Cancer Nursing

Skip Navigation LinksHome > May/June 2005 - Volume 28 - Issue 3 > Stress in the Professional Practice of Oncology Nurses
Cancer Nursing:

Stress in the Professional Practice of Oncology Nurses

de Carvalho, Emilia Campos PhD, RN; Muller, Melina RN; de Carvalho, Patricia Bachion RN; de Souza Melo, Alexandra RN

Collapse Box


Oncology nurses have been identified as a group at risk for stress. This project aimed at identifying stress-generating situations. There was an attempt at identifying stressful situations through the application of a stress evaluation scale (Stressor Scale for Pediatric Oncology Nursing) (Hinds et al, Cancer Nurs. 1990;13:354-360). In the opinion of 35 oncology nurses, 88.57% of whom were women and 73% of whom had more than 24 months of experience, 38 out of the 50 analyzed statements involving work situations were considered stressful in some way. Fifty-four percent of the statements disclosed a medium or high stressor capacity, and 22% were seen as extremely high stressors. These situations were included in the categories “work organization,” “relationships among staff members,” and “care restrictions.” It is reiterated that the set of activities developed by oncology nurses is stressful, and that there is a need for institutional intervention, due to the narrow relation between work environment and care results.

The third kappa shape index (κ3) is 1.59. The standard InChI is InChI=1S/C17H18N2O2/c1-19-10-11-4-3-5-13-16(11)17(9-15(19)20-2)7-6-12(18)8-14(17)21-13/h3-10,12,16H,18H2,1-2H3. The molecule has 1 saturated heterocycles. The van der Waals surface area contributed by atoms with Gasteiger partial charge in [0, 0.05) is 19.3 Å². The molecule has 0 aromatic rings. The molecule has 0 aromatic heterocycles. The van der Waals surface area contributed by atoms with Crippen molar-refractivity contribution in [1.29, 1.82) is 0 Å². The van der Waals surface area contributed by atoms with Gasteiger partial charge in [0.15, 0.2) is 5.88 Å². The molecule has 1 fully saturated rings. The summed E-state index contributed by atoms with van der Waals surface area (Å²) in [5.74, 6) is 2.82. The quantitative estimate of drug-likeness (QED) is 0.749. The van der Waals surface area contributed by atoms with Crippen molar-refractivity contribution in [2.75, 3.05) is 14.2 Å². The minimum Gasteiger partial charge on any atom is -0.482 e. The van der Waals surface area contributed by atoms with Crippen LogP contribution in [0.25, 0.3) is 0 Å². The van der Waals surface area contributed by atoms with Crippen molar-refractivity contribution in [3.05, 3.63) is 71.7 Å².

© 2005 Lippincott Williams & Wilkins, Inc.


Article Tools


Article Level Metrics

Search for Similar Articles
You may search for similar articles that contain these same keywords or you may modify the keyword list to augment your search.